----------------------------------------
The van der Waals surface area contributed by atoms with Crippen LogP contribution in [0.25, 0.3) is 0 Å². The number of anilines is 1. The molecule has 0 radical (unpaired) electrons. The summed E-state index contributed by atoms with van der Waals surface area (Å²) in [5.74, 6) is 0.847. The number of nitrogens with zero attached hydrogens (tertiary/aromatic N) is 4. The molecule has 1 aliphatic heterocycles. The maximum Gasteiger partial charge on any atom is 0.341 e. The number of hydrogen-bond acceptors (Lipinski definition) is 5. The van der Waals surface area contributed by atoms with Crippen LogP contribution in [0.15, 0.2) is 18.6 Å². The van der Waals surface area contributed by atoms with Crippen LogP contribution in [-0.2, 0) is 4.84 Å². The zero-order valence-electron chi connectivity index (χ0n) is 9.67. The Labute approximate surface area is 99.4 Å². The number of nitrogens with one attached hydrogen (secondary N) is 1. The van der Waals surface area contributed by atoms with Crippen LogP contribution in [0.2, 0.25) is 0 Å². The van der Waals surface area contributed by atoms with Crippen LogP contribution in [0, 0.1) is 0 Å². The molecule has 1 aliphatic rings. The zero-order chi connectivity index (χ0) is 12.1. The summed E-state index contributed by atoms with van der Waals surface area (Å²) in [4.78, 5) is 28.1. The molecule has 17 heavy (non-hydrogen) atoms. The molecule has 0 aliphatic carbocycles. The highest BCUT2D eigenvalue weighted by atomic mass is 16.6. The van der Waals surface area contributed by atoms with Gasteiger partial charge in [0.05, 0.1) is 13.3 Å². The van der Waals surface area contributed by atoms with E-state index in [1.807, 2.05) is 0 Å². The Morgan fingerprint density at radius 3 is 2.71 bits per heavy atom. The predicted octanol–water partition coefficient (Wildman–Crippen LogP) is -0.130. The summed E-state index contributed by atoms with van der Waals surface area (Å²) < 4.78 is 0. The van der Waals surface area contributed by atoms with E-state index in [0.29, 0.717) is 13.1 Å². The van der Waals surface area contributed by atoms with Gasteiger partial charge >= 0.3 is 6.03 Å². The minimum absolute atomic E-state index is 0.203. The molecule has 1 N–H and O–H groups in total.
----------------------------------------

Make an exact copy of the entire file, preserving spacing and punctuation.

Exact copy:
The van der Waals surface area contributed by atoms with Crippen LogP contribution in [0.25, 0.3) is 0 Å². The number of anilines is 1. The molecule has 0 radical (unpaired) electrons. The summed E-state index contributed by atoms with van der Waals surface area (Å²) in [5.74, 6) is 0.847. The number of nitrogens with zero attached hydrogens (tertiary/aromatic N) is 4. The molecule has 1 aliphatic heterocycles. The maximum Gasteiger partial charge on any atom is 0.341 e. The number of hydrogen-bond acceptors (Lipinski definition) is 5. The van der Waals surface area contributed by atoms with Crippen LogP contribution in [0.15, 0.2) is 18.6 Å². The van der Waals surface area contributed by atoms with Crippen LogP contribution in [-0.2, 0) is 4.84 Å². The zero-order valence-electron chi connectivity index (χ0n) is 9.67. The Labute approximate surface area is 99.4 Å². The number of nitrogens with one attached hydrogen (secondary N) is 1. The van der Waals surface area contributed by atoms with Crippen LogP contribution in [0.2, 0.25) is 0 Å². The van der Waals surface area contributed by atoms with Crippen LogP contribution in [0, 0.1) is 0 Å². The molecule has 1 aliphatic rings. The zero-order chi connectivity index (χ0) is 12.1. The summed E-state index contributed by atoms with van der Waals surface area (Å²) in [4.78, 5) is 28.1. The molecule has 17 heavy (non-hydrogen) atoms. The molecule has 0 aliphatic carbocycles. The highest BCUT2D eigenvalue weighted by atomic mass is 16.6. The van der Waals surface area contributed by atoms with Gasteiger partial charge in [0.05, 0.1) is 13.3 Å². The van der Waals surface area contributed by atoms with E-state index in [1.807, 2.05) is 0 Å². The Morgan fingerprint density at radius 3 is 2.71 bits per heavy atom. The predicted octanol–water partition coefficient (Wildman–Crippen LogP) is -0.130. The summed E-state index contributed by atoms with van der Waals surface area (Å²) < 4.78 is 0. The van der Waals surface area contributed by atoms with E-state index in [0.29, 0.717) is 13.1 Å². The van der Waals surface area contributed by atoms with Gasteiger partial charge >= 0.3 is 6.03 Å². The minimum absolute atomic E-state index is 0.203. The molecule has 1 N–H and O–H groups in total.